Whistler's Hollow

Whistler's Hollow

5.0 1
by Debbie Dadey
     
 

Lillie Mae's mama has just died, and with her father not back from the Great War that ended over a year before, Lillie is shipped by her mean Aunt Helen off to relatives she has never met. Although she misses her parents terribly, Lillie Mae feels welcomed and loved by Uncle Dallas and Aunt Esther. However, there is something strange happening at Whistler's Hollow.

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Overview

Lillie Mae's mama has just died, and with her father not back from the Great War that ended over a year before, Lillie is shipped by her mean Aunt Helen off to relatives she has never met. Although she misses her parents terribly, Lillie Mae feels welcomed and loved by Uncle Dallas and Aunt Esther. However, there is something strange happening at Whistler's Hollow. As Lillie Mae resolves the mysteries of her young life, she confronts heartbreak and loneliness with courage, grace and ultimately, hope.

Editorial Reviews

Publishers Weekly
When 11-year-old Lillie Mae's mother dies, the girl's heartless aunt sells or keeps for herself all of the deceased woman's belongings and plunks the child on a train bound for the Kentucky farm owned by a great-uncle and aunt ("It had taken Aunt Helen three days even to remember about them and another four days to find out if they were still alive"). Alone in believing that her soldier father survived the war, Lillie Mae is convinced that he will one day return to find her. Her neighbor Paul tells her that the farm is haunted and also encourages the other kids at school to shun her. And she is awakened at night by a shuffling sound and a foul odor that she calls "a rotten food smell.... It smelled like death." In a simplistic about-face, Paul befriends Lillie Mae (he rescues her when she becomes lost in the woods during a nighttime thunder storm) and discloses the source of the nocturnal noise and stench (her uncle is making moonshine in the attic to pay his wife's medical expenses). Dadey's (Cherokee Sister) heavy-handed revelations and forced dialogue exacerbate the feeling of melodrama. Ages 9-up. (June) Copyright 2002 Cahners Business Information.
School Library Journal
Gr 4-6 Lillie Mae is an 11-year-old orphan in 1920. Her mother was killed in an accident and her father never came home from the Great War. However, having never seen the dreaded government-issued telegram announcing his death, the child won't accept that he is never coming home. She is sent to live with Great-Aunt Esther and Uncle Dallas, who provide a warm and loving home. However, the house is not without mystery. To help pay Esther's mounting medical bills, Dallas makes moonshine in the attic at night. On her first day of school, Lillie Mae meets Paul, a boy determined to alienate her. He is so devoted to the elderly couple that he assists Dallas in his illegal activities and is terrified that Lillie Mae will ruin their successful operation. Esther's health takes a turn for the worse, forcing the children to work together. At about the same time, Lillie Mae receives a package of her mother's belongings. Among the items are some letters and a telegram-not from the government but from her father to say he met someone else and is not coming back. While Lillie Mae feels betrayed, the truth helps her accept her new home. Whistler's Hollow is a quiet, lovely story about extended family, acceptance, and the power of secrets. Pair it with Janet Taylor Lisle's The Art of Keeping Cool (Atheneum, 2000) for another historical story with a similar theme. -Alison Grant, West Bloomfield Township Public Library, MI Copyright 2002 Cahners Business Information.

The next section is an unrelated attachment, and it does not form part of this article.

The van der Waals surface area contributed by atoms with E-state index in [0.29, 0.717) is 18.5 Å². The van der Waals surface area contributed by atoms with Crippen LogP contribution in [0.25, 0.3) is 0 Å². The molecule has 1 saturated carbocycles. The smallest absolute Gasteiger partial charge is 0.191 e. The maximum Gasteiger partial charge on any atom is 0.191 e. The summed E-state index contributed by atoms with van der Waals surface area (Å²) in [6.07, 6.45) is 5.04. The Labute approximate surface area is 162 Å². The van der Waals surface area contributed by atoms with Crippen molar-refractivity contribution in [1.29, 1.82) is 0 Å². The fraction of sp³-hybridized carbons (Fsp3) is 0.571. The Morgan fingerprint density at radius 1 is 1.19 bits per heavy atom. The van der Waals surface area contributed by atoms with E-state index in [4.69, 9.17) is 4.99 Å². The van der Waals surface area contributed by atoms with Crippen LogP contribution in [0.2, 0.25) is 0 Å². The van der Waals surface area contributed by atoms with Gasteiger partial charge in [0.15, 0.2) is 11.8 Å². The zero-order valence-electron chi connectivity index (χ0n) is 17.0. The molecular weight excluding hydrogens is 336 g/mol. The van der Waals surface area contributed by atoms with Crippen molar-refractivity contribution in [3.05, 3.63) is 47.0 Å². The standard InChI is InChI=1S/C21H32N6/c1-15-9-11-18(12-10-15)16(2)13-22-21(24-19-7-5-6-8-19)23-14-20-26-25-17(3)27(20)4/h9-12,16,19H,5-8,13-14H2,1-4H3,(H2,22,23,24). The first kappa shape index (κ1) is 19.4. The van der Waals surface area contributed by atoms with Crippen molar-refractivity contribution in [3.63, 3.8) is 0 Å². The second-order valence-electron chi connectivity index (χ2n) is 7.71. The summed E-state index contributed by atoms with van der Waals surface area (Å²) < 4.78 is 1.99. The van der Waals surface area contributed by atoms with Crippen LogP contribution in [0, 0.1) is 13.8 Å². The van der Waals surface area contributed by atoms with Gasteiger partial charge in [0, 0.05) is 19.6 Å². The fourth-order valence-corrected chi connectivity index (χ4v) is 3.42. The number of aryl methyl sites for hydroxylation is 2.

Kirkus Reviews
After the death of her mother, an emotionally shell-shocked girl is packed off by her icy aunt to live with relatives she's never met: a nurturing older couple who raised her missing and presumed dead father. Setting her story in rural Kentucky after WWI, Dadey uses her keen eye for detail and gift for atmosphere to pull the reader in by developing a series of provocative mysteries: What's wrong with protagonist Lillie Mae's sickly Aunt Esther? Why does her neighbor and classmate Paul hate her and why has he set the other kids against her, making her an outcast at her new school? What's the strange and terrible smell that emanates from the forbidden attic at night, and finally, what happened to Lillie Mae's father? Although Dadey does a great job initially of creating intrigue, her carry through and resolution are not as satisfying and in fact, some of the answers to these questions are hazy or out of sync with the rest of the material, which in turn undercuts its emotional power. In particular, the father's fate comes out of left field; it's hard to reconcile his last telegram with everything previously learned about him. Like a good sketch artist, Dadey is able to sum up her characters in a few short strokes, and her beleaguered 11-year-old heroine is highly empathetic and understandable. Readers should have no problem identifying with her most universal desire, which is to be connected to people she can love and be loved by in return. (Fiction. 9-12)

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Product Details

ISBN-13:
9781582347899
Publisher:
Bloomsbury USA
Publication date:
06/01/2002
Edition description:
1ST US
Pages:
130
Product dimensions:
5.32(w) x 8.18(h) x 0.54(d)
Lexile:
650L (what's this?)
Age Range:
8 - 12 Years

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